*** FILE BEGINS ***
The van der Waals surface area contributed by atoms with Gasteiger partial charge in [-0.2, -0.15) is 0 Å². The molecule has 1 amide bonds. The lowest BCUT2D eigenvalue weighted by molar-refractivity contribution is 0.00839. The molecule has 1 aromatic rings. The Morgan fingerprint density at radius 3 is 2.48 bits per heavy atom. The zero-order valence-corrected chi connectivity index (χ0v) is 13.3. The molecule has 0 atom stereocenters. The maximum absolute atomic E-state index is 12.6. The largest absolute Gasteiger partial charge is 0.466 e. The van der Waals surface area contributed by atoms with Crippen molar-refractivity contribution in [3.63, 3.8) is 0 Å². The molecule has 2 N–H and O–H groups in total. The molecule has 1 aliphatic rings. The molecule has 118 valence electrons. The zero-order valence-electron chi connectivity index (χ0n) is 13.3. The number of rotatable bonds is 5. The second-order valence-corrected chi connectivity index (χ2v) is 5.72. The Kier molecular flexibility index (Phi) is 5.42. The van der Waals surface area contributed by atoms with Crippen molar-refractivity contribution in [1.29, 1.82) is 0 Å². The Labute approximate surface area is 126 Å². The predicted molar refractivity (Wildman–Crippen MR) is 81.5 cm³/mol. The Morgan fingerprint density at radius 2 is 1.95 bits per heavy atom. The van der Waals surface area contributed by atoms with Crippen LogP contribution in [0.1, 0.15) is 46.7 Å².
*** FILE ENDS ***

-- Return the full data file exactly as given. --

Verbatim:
The van der Waals surface area contributed by atoms with Gasteiger partial charge in [-0.2, -0.15) is 0 Å². The molecule has 1 amide bonds. The lowest BCUT2D eigenvalue weighted by molar-refractivity contribution is 0.00839. The molecule has 1 aromatic rings. The Morgan fingerprint density at radius 3 is 2.48 bits per heavy atom. The zero-order valence-corrected chi connectivity index (χ0v) is 13.3. The molecule has 0 atom stereocenters. The maximum absolute atomic E-state index is 12.6. The largest absolute Gasteiger partial charge is 0.466 e. The van der Waals surface area contributed by atoms with Crippen molar-refractivity contribution in [3.63, 3.8) is 0 Å². The molecule has 2 N–H and O–H groups in total. The molecule has 1 aliphatic rings. The molecule has 118 valence electrons. The zero-order valence-electron chi connectivity index (χ0n) is 13.3. The number of rotatable bonds is 5. The second-order valence-corrected chi connectivity index (χ2v) is 5.72. The Kier molecular flexibility index (Phi) is 5.42. The van der Waals surface area contributed by atoms with Crippen molar-refractivity contribution in [1.29, 1.82) is 0 Å². The Labute approximate surface area is 126 Å². The predicted molar refractivity (Wildman–Crippen MR) is 81.5 cm³/mol. The Morgan fingerprint density at radius 2 is 1.95 bits per heavy atom. The van der Waals surface area contributed by atoms with Crippen LogP contribution in [0.1, 0.15) is 46.7 Å².